Soul to Soul
- The Myth of Japanese Uniqueness by Peter Dale
Croom Helm, 233 pp, £25.00, September 1987, ISBN 0 7099 0899 7
Is the Japanese Prime Minister, Nakasone Yasuhiro, a racist? Or must we read his recent remarks about the superior intelligence of a monoracial society like Japan, and unlike the United States, in context, as his defenders claim? If so, in what context? The physical context was a seminar for the Japanese equivalent of the Young Conservatives. Nakasone’s statements were clearly not meant for foreign ears. He probably didn’t mean to offend American blacks and Hispanics, although he obviously did, which showed a curious degree of insensitivity for a man who prides himself on being an international statesman. But perhaps the fact that few Japanese quarrelled with the content of his remarks tells us something important.
Most Japanese do not need to be reminded of the supposed blessings of being a ‘pure’ Volk. This, indeed, is the context of Nakasone’s ideas: the commonly-accepted myth that the Japanese are superior because of their racial homogeneity. Japan is one of the very few advanced societies in the world where 19th-century Blut and Boden theories still hold sway; where racism is not something to be hidden away or obsessively guarded against, but almost a national state of mind. How else can one explain why someone born and bred in Japan, who speaks only Japanese, but whose grandparents were Koreans, is still treated as an alien. Or why Vietnamese refugees were refused entry on the grounds that the culture and climate of Switzerland were more congenial (a Japanese official actually said that). This, whatever some apologists may say, is not the same as ignorant American views of foreigners or Mrs Thatcher’s jingoistic talk about Victorian values. (These values can be shared by, say, Leon Brittan, even though his ancestors were hardly of ‘pure’ English stock.) The difference is precisely one of unquestioned and institutionalised racism: if Nakasone believes what he preaches, and there is no reason to assume that he does not, he is in effect a racist.
The theoretical context of the Japanese Volksgemeinschaft (I use these Nazi terms quite deliberately) is a mythological mishmash of sociological, psychological, linguistic, anthropological and quasi-religious thought known as the Nihonjinron, literally the ‘theory of Japaneseness’. Nihonjinron is the subject of Peter Dale’s book, the style of which is marred somewhat by his own almost Nihonjinronish fondness for psycho-socio-anthropological jargon. He has interesting things to say, however. The intellectual quest for the essence of Japaneseness is a huge industry in Japan, involving academics as well as journalists. ‘Just imagine,’ Dale writes, ‘the situation which might ensue had English letters over the past hundred years been singularly preoccupied with the clarification of “Englishness”, not only as an essayistic form but as a major subject of austere academic research ... treating everything under the English sun as consequences of some peculiar mentality unchanged since one’s ancestors first donned woad and did battle with Caesar; imagine this as something which filtered down through newspapers and regional media to everyday life, and you have something of the picture of what has taken place in Japan.’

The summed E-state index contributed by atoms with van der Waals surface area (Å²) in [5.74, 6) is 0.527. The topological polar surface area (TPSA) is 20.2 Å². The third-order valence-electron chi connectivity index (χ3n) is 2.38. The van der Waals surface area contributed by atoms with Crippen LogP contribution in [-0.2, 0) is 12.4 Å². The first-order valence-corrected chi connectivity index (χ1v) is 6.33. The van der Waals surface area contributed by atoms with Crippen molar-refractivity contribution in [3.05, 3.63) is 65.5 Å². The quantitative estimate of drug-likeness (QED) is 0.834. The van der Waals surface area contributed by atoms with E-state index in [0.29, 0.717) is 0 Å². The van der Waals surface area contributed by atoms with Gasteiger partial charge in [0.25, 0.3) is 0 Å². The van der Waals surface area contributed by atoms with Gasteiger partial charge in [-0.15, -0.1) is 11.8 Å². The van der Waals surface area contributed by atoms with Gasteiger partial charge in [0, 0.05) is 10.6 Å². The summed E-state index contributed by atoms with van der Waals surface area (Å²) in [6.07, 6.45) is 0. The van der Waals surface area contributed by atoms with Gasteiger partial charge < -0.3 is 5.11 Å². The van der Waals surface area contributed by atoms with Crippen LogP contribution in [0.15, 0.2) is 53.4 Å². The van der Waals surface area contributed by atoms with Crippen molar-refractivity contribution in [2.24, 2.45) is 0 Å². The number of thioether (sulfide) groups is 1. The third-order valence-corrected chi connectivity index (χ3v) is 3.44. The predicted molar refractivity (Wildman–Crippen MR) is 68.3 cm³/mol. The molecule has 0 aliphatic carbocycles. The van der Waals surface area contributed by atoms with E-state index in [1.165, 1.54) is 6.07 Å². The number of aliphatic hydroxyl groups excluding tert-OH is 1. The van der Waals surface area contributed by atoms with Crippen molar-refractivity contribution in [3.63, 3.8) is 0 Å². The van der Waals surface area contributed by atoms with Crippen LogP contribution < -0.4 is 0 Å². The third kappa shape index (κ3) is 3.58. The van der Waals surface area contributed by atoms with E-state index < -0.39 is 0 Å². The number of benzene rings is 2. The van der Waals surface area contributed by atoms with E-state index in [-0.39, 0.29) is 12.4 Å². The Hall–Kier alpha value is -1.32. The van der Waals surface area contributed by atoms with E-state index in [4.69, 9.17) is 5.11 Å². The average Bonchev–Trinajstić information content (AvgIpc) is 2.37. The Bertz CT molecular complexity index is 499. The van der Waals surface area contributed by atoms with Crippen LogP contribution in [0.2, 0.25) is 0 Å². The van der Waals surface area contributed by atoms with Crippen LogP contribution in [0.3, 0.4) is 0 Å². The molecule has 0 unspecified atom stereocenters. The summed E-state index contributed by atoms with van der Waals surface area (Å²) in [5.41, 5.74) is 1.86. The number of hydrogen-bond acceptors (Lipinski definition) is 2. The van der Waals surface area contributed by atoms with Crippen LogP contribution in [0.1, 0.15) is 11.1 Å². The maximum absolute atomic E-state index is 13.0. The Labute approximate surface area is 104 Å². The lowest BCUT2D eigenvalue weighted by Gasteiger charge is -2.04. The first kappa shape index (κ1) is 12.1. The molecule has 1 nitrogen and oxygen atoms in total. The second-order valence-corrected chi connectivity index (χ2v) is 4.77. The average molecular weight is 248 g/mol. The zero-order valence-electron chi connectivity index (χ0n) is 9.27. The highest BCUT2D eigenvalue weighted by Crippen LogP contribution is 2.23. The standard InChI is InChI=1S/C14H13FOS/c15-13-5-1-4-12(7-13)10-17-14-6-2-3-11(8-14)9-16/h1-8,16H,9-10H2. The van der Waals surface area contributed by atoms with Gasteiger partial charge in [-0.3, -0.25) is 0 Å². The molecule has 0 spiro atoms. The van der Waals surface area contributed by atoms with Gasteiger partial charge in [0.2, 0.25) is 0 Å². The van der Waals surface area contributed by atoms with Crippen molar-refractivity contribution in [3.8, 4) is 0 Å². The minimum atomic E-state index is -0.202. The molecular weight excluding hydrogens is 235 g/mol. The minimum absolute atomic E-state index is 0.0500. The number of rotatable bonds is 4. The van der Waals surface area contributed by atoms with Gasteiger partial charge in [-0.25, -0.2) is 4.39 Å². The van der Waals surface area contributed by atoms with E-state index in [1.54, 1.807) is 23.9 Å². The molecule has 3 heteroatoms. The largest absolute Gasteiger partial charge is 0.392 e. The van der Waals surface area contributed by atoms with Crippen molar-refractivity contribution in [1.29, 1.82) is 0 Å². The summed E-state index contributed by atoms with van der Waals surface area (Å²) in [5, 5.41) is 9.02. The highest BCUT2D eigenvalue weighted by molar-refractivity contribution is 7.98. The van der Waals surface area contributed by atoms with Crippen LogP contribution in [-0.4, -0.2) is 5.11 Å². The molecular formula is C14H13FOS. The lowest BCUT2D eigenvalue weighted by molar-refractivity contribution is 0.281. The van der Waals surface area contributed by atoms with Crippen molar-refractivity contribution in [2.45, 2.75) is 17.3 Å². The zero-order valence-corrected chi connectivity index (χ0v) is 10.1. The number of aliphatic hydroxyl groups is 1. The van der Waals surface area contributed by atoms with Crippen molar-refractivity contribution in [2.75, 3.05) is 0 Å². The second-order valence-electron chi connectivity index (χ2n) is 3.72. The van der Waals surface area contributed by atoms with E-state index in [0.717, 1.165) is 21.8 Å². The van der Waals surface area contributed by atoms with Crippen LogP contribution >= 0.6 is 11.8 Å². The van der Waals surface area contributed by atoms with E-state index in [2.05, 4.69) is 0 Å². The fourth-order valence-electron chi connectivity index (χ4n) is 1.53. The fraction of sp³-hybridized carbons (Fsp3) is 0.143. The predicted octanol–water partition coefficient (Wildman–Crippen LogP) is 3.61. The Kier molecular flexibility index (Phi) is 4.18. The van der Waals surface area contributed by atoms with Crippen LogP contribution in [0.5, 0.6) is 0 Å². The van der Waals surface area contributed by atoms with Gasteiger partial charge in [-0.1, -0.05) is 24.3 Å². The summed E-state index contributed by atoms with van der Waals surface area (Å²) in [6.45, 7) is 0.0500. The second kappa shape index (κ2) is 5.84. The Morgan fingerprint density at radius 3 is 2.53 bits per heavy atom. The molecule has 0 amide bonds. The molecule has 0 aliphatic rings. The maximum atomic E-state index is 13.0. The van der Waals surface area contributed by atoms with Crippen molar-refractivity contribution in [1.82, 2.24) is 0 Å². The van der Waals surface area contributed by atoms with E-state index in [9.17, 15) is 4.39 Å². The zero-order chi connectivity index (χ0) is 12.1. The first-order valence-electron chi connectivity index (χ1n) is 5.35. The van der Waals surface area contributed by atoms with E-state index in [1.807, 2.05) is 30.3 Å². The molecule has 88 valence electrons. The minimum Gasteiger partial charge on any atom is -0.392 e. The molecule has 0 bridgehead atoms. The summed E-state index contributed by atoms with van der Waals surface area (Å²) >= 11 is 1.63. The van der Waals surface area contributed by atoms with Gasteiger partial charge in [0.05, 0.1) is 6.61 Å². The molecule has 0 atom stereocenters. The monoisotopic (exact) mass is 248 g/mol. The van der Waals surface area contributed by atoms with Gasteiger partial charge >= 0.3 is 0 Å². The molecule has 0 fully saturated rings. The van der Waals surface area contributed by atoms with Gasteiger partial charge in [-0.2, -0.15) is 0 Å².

Dale is right about the scale of this national preoccupation. He is also right to attack much of it as spurious. It is not easy to disentangle the extraordinary ball of wool which constitutes the Nihonjinron. Dale begins by charting the basic elements which believers think make Japan intrinsically different from the West – the other side, incidentally, is always ‘the West’, which is not surprising since the Nihonjinron is a nativist response to a modernity that is largely associated with the West. To cite a few of these elements: Japan is racially pure, the West is mixed; Japan is agricultural, the West nomadic-pastoral; the Japanese eat rice (much importance is attached to this), Westerners eat meat; Japan is feminine, matriarchal and peaceful, the West is masculine, patriarchal and bellicose; Japan is tolerant and flexible, the West is rigid and intolerant; Japan is spiritual, the West materialistic.